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Ciao! Travels – Roam, Sweet Roam

All wanderers are welcome on the treasure trove of trails crisscrossing Manitoba’s prairie landscape

By Jared Clinton

West

Gorge Creek Trail
Riding Mountain National Park
11.6km / Easy / Out & Back Route / Pets OK
Photo: HikeBikeTravel.com

There are more than 400 kilometres of trails waiting to be traversed in Riding Mountain National Park, but none is as beloved as Gorge Creek Trail. Beginning seven kilometres inside the East Gate, the ascending trail guides hikers through thickly forested areas and up so-called “goat paths” along the Manitoba Escarpment, which was scoured out of bedrock by glaciers millennia ago. The grind of the rising elevation leads to a spectacular payoff. Moving towards the trail’s zenith, eyes will invariably be drawn to the horizon and a seemingly limitless sightline across the prairie landscape.


Spirit Sands & Devil’s Punch Bowl
Spruce Woods Prov. Park
10km / Moderate / Loop Route / Bike Trail / Pets OK
Photo: Kristhine Guerrero

Nearly two hours west of Winnipeg, on Trans-Canada Highway and tucked south along Highway 5, rests one of the most singular outdoor experiences Manitoba has to offer. Though masquerading as a parkland hike, a journey to the Spirit Sands presents adventurers with towering sand dunes reminiscent of desert terrain. Formed by glacial meltwaters more than 15,000 years ago, the Saharan landscape is a delta of the Assiniboine River. Another wonder is found at the nearby Devil’s Punchbowl, a blue-green lake formed after underground streams collapsed and eroded hills in the surrounding area.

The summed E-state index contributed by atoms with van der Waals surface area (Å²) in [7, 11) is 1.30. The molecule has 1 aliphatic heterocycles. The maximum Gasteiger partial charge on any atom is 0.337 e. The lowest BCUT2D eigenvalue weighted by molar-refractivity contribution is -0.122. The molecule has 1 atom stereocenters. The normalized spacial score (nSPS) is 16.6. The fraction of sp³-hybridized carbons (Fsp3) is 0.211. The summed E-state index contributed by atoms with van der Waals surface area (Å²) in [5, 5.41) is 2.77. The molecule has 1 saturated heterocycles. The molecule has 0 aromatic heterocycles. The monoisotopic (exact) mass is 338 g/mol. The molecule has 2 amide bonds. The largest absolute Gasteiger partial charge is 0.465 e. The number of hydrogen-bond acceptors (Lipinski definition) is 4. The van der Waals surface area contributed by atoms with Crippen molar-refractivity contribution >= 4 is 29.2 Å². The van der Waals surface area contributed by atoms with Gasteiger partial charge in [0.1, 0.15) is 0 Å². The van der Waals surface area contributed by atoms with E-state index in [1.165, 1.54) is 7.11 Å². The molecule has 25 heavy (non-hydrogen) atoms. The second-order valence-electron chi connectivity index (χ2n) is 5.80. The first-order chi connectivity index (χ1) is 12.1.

South

Willow & Deadwood Loop
Morden, MB
3.4km / Easy / Loop Route / Bike Trail / Pets OK
Photo: Peter Marrier

Step onto the Willow & Deadwood Loop minutes southwest of Morden for an exceptional view of Lake Minnewasta. The trail can be followed down the lake’s northern bank, along Deadhorse Creek and across to the southern bank, but this particular loop circles back 200 metres past the mouth of the waterway. Head north there and turn east in the direction of the trailhead. A stroll through a denser, treed area awaits and the lake view is more obstructed, but the variety of backdrops is what makes this loop a worthwhile hike.


City

Assiniboine Forest
Assiniboine Park (Aspen to Preston Trail, Harte Trail)
5.5km / Easy / Loop Route / Bike Trail / Pets OK
Photo: Allyson Krawec/Travel Winnipeg

Traverse the 700-acre Assiniboine Forest, one of the largest urban woodlands of its kind in Canada, on any of its six trails. Varying in length and scenery, the trails stretch more than 10 combined kilometres. Linking a handful of routes together is a surefire way to get the best out of the Assiniboine Forest. The lengthy Aspen-to-Preston trail makes use of five distinct pathways. After strolling the paved Sagimay Trail from its Grant Avenue entrance, head down the tree-lined Aspen Trail passage and across the bustling Harte Trail. Return down the forest’s eastern edge on winding Preston and Oak Ridge trails.


Seine River Greenway
Bois-des-Esprits Window Park
3.1km / Easy / Out & Back Route / Bike Trail / Pets OK
Photo: Heather Caners